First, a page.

- Incident investigation – during this phase severity can be changed, and the impact caused by the incident should be roughly estimated. It can happen that the incident will be escalated or reassigned to another responsible team. Customer support should seek quick fixes/solutions which customers can use to keep working or to inform customers to pause using the system due to the danger of data corruption or other things. Usually, if it’s not a security incident, I would suggest creating an open Slack channel where all discussions going, so all people can ask questions and get answers in the same place. This channel will be in under analysis during report preparation and can help keep time tracking. The main goal of this phase is to recognize the root cause of the incident and provide a plan for how to fix it.
- Incident resolving – at this stage is important to be able to reproduce (if it is possible) the incident problem in the local or dev environment. During resolving there must be test coverage and fix, and all relevant logs and metrics should be added (you should be sure that everything working as you expected and if something went wrong you should have an alert), also I recommend involving other people to validate the resolving plan.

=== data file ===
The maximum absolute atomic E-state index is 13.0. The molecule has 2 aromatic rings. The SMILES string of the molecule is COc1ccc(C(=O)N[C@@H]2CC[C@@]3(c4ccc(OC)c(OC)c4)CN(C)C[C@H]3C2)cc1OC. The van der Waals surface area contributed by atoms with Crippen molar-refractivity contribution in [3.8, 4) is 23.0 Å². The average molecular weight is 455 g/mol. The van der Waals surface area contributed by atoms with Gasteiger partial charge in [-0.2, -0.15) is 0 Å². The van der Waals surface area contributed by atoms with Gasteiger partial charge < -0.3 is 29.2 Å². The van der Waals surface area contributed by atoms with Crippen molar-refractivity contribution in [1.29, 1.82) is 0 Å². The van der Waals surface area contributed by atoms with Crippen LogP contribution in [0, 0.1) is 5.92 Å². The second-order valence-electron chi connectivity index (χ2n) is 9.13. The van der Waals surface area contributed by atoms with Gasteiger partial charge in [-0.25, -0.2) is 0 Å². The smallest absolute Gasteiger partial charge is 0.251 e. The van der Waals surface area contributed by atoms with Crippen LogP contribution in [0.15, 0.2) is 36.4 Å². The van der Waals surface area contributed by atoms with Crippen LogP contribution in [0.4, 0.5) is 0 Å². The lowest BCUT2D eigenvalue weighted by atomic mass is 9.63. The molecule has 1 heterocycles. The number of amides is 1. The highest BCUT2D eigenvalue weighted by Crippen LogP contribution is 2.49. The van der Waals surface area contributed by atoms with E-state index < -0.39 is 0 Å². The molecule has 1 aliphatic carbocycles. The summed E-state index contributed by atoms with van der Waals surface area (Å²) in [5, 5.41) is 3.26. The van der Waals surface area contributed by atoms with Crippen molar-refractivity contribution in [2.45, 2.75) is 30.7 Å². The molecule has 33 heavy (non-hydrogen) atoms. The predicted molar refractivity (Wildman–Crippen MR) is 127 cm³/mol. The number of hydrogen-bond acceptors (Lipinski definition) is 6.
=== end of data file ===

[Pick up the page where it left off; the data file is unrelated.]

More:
- Incident fix delivery – deliver an image with the fix, test if all are working, ask the customers to run test data, and confirm on your end that all are working correctly.
- A post-Incident report (post-mortem) – is one of the most important parts of the incident lifecycle because it must help to prevent incidents in the future. When you write a postmortem or incident report few things to keep in mind: transparency – do not hide any small details, root case – collect links and refs to all code, documents, and meetings that directly or indirectly caused the incident.
What was this incident about? – on one of our projects we are dealing with receiving and persisting data in JSON and CSV format. Around two weeks ago some of the clients started reporting 504 Gateway timeout errors on their attempt to upload a batch of records.